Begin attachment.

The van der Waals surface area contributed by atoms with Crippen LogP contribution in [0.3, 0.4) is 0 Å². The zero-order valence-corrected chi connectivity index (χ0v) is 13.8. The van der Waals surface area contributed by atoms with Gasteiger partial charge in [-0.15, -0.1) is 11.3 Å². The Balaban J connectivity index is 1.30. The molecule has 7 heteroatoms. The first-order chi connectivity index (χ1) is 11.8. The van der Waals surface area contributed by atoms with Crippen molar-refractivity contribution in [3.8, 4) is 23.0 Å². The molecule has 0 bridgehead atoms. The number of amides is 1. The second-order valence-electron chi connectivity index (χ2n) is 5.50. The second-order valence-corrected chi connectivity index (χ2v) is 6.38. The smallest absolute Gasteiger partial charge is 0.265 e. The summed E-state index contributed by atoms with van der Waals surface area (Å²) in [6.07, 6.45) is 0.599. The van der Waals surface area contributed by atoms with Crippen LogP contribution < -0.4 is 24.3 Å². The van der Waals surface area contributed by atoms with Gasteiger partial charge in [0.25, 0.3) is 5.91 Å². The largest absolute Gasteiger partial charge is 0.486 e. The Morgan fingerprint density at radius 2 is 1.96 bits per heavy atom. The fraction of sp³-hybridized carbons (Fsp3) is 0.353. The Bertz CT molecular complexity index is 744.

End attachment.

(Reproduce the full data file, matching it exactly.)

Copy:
The van der Waals surface area contributed by atoms with Crippen LogP contribution in [0.3, 0.4) is 0 Å². The zero-order valence-corrected chi connectivity index (χ0v) is 13.8. The van der Waals surface area contributed by atoms with Gasteiger partial charge in [-0.15, -0.1) is 11.3 Å². The Balaban J connectivity index is 1.30. The molecule has 7 heteroatoms. The first-order chi connectivity index (χ1) is 11.8. The van der Waals surface area contributed by atoms with Crippen molar-refractivity contribution in [3.8, 4) is 23.0 Å². The molecule has 0 bridgehead atoms. The number of amides is 1. The second-order valence-electron chi connectivity index (χ2n) is 5.50. The second-order valence-corrected chi connectivity index (χ2v) is 6.38. The smallest absolute Gasteiger partial charge is 0.265 e. The summed E-state index contributed by atoms with van der Waals surface area (Å²) in [6.07, 6.45) is 0.599. The van der Waals surface area contributed by atoms with Crippen LogP contribution < -0.4 is 24.3 Å². The van der Waals surface area contributed by atoms with Gasteiger partial charge in [0.25, 0.3) is 5.91 Å². The largest absolute Gasteiger partial charge is 0.486 e. The Morgan fingerprint density at radius 2 is 1.96 bits per heavy atom. The fraction of sp³-hybridized carbons (Fsp3) is 0.353. The Bertz CT molecular complexity index is 744.